Seymour was there when Walker, 12, hit homers from both sides of the plate in a game in Buffalo with his travel team. Soon enough, Walker was playing for U.S.A. Baseball, and the Pirates made him a first-round draft pick.
Walker went pro, while a friend — Seymour’s son, Clint — played at Eastern Kentucky. They stayed close, and for a while Clint Seymour found work at a bar near PNC Park. He moved to Charleston, S.C., and was training to be a financial adviser when he died in April 2014 of a head injury sustained in a street fight. Dalton Clarke of Mount Pleasant, S.C., was found guilty this April of assault and battery of a high and aggravated nature, and sentenced to 15 years in prison.
“Anybody that knows Clint knew how much heart he had, and that was something I try to emulate, as a friend of his, how passionate he was for baseball,” Walker said. “It kind of rubbed off on me as we grew older and we pushed each other as baseball players and as people. I guess part of my heart in baseball is also his heart, too, and I try to remind myself on a daily basis how fortunate I am to play this game at this level.”
Walker left the Pirates during a road trip and was with Don Seymour at the hospital when Clint was taken off life support. Before Walker returned to the team, he and Seymour had resolved to start a foundation in Clint’s memory, the Clint Seymour Play Ball Fund (clintplayball.com), which sponsors youth camps, hosts clinics and awards scholarships.
Seymour said the fund had given him a sense of purpose since his son’s death, and he emphasized the goal of using baseball to promote values like respect for others. Walker, in his way, embodied that with the Pirates, never tiring of community appearances or news media requests. The hometown-boy-makes-good angle was irresistible, and Walker dutifully obliged.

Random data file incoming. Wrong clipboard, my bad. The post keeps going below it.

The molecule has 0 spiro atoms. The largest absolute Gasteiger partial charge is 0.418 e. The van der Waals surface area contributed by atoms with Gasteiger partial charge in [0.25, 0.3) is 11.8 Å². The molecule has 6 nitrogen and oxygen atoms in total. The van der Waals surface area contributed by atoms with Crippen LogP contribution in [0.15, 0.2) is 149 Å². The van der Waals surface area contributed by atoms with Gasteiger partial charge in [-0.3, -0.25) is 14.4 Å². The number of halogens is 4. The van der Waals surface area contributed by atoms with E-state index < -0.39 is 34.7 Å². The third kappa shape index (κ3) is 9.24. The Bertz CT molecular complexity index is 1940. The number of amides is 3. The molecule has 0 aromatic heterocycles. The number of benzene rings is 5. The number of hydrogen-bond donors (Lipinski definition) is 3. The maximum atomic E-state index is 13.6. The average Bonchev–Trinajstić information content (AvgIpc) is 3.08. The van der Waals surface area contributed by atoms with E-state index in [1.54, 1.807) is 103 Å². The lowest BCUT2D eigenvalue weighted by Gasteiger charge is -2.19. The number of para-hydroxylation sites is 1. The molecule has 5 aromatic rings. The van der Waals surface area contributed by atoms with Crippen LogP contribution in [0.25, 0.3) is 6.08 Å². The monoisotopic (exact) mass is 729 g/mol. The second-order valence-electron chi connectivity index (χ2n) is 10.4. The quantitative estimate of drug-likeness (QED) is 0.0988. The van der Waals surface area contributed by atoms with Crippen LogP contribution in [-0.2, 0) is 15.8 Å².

“I’ve had less on my plate here than I did in Pittsburgh, with the day-to-day things,” Walker said. “I’ve kind of been able to delve into just baseball here, come to the ballpark, prepare myself, and go play. And it’s not that I didn’t enjoy it in Pittsburgh, but it’s like with David Wright here — I was always answering questions, and I was fine with it, but it was every single day.”
Walker misses some things about Pittsburgh, like his mother’s home-cooked meals after Sunday day games, and living so close to his family. He has two brothers and a sister, and all live within five miles of one another in the Pittsburgh suburbs. His wife, Niki, is a native, too.
“We grew up there, we loved it, and I think we’ll end up always living there,” Walker said.
His trip home coincides with the Stanley Cup finals. Walker’s siblings (and Kelly, who now plays for the Miami Marlins’ Class AAA team) share season tickets to Penguins games, in the corner at Consol Energy Center. Walker’s Penguins toiletry bag has a prominent place in his Mets locker — the logo always faces out — and he is friends with several of the Penguins players, including Kris Letang, Chris Kunitz and Pascal Dupuis.
“He’s a huge, huge Penguins fan,” Kelly said. “Being from Pittsburgh, you don’t lose your roots.”